Permanent placements rise at it’s slowest pace since last September

Permanent placements rise at it’s slowest pace since last September

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The latest Markit/REC Report on Jobs published this week has revealed that April saw the slowest increase in permanent placements for seven months, according to survey data provided by recruitment consultancies.

 

In contrast, temp billings increased at a sharp and quicker pace which has been the fastest seen in 2017 so far.

 

Candidate availability for both permanent and temporary declined at sharper rates in April, with the former posting the quicker pace of reduction. Especially, both categories saw the steepest declines in candidate availability for 16 months.

 

Although growth in permanent starting salaries edged down to a four-month low in April, it remained sharp overall and stronger than the series average. Meanwhile, hourly pay rates for short-term staff increased at the sharpest pace in 2017 so far. The month’s data showed an improvement in demand for temporary/contract workers in the UK, with Nursing/Medical/Care continuing to top the table, with Hotels & Catering coming second in the overall rankings.

Meanwhile, Engineering was the most in-demand category for permanent staff in April, closely followed by IT & Computing and Nursing/Medical/Care.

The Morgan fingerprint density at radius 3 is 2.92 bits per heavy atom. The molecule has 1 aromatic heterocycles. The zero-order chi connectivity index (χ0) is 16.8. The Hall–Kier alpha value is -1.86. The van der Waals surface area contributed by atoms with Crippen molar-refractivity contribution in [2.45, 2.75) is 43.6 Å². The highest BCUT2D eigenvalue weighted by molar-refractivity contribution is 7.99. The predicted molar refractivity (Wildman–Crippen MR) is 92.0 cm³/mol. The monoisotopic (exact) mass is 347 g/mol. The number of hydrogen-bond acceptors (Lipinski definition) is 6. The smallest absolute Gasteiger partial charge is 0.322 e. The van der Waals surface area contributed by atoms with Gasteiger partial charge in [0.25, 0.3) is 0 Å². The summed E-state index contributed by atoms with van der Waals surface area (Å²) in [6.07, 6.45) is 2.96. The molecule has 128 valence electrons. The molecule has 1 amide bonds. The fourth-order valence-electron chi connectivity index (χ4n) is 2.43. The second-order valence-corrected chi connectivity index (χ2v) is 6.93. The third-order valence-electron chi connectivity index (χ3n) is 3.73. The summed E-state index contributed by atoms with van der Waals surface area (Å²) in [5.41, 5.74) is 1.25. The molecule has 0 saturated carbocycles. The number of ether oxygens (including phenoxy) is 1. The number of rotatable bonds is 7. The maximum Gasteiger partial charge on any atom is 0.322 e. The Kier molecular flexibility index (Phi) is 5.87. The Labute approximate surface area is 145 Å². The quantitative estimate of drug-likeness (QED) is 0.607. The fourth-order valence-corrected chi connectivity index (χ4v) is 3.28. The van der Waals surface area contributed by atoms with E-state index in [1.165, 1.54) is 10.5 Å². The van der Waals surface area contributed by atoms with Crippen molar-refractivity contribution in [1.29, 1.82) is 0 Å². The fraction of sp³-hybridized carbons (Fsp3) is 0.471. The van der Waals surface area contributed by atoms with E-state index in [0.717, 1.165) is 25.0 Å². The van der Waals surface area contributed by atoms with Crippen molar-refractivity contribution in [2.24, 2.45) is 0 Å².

REC Chief Executive Kevin Green has said: “Demand for staff is growing within all sectors and all regions of the UK, but there are fewer and fewer people available to fill the vacancies. We have the lowest unemployment rate since 2005, and people already in work are becoming more hesitant about moving jobs amid Brexit uncertainty. Meanwhile, the weakening pound and lack of clarity about future immigration rules is putting off some EU nationals from taking up roles in the UK.

 

“As a result, candidate availability is at a 16-month low and recruiters are flagging a shortage of suitable applicants for more than 60 different roles from cleaner to accountant. Every shortage has wider implications, for example the exceptional reputation UK engineering enjoys globally is at risk because employers can’t find people with the skills they need.

 

“One thing is for certain, if British business is to thrive then whichever party forms a government after 8 June needs to address the ever-shrinking pool of suitable candidates by investing in skills and career advice for UK jobseekers, as well as safeguarding access to the workers we need from abroad. It is vital that the future immigration system is agile enough to reflect and adapt to evolving labour market needs.”

 

source: recruitngagencynow